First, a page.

- Broker: Kafka brokers are the servers responsible for receiving and storing data, serving consumers, and managing data replication.
- Consumer: Consumers read data from Kafka topics and process it.
- Partition: Topics can divide into partitions, which are the basic units of parallelism and distribution in Kafka.
- Zookeeper: In older versions of Kafka, Apache ZooKeeper was used for cluster coordination and management. However, newer versions have reduced ZooKeeper’s role.
These components collectively form the Kafka ecosystem.
What Is the Role of Kafka in Nutshell?
Kafka is a system of clients and servers. This platform can be deployed on bare-metal hardware, virtual machines, and containers.
Clients: Clients help you write the created programs and microservices. These programs read, write, and process streams of events in parallel, at scale, and in a fault-safe manner. Kafka also comes with dozens of such clients.
Kafka clients are available for Java and Scala, including the high-level Kafka streams library, C/C, Go++, and many other programming languages as well as APIs.
Servers: Kafka is structured in such a way that it runs as a cluster of one or more servers. It is like it runs as a cluster of one or more servers and is able to cover different data centers or cloud regions. Kafka servers form a storage layer called a worker.
Also, other servers run Kafka content. This is done so that data is continuously imported and exported as event streams and Kafka is integrated into your existing systems such as relational databases and other Kafka clusters. It is Fault-tolerant. In other words, If one of your servers fails, other servers will take over and ensure continuous operation.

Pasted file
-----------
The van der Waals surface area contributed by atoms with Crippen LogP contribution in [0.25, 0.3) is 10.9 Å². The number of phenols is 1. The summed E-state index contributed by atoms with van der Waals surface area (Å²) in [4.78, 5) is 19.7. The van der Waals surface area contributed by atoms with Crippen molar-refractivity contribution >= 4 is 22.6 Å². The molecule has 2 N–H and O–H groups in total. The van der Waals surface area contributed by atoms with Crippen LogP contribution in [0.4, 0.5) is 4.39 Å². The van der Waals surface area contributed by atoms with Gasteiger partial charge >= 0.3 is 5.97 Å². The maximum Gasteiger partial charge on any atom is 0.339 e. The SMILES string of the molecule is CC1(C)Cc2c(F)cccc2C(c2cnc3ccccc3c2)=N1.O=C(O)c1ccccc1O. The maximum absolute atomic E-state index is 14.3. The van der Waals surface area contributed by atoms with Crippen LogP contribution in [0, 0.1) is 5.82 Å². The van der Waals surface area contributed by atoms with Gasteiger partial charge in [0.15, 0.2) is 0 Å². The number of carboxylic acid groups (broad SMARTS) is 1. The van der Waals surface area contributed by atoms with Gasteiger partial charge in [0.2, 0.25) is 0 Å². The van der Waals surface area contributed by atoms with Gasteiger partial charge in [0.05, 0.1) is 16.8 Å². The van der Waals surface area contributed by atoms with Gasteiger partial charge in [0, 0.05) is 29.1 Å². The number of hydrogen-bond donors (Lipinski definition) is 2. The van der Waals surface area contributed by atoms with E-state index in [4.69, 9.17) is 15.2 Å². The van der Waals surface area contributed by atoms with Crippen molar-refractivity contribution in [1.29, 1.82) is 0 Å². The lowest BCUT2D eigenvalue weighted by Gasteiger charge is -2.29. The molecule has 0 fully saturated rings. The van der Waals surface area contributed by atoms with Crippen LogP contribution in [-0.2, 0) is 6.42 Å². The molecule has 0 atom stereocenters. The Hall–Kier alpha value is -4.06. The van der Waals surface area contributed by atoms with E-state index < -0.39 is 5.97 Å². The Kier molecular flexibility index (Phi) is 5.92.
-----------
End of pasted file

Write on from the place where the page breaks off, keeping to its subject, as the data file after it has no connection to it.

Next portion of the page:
Use Cases Of Kafka
Here are some use cases of Apache Kafka:
– Log Aggregation: Kafka is used to collect and aggregate logs from various sources.
– Real-time Data Processing: It’s used to process and analyze data streams in real time.
– Event Sourcing: Kafka can be used to implement event sourcing, a pattern for capturing changes to an application’s state.
– IoT (Internet of Things): Kafka can handle the high-throughput data generated by IoT devices.
– Metrics and Monitoring: It’s used for collecting and processing application and system metrics.
Different Types Of Kafka APIs
Kafka APIs (Application Programming Interfaces) are a set of interfaces and protocols that allow applications to interact with Apache Kafka, an open-source distributed event streaming platform. These APIs enable producers to publish data, consumers to subscribe and retrieve data, and other operations for managing and monitoring Kafka clusters.
Here is the list of core APIs for Kafka: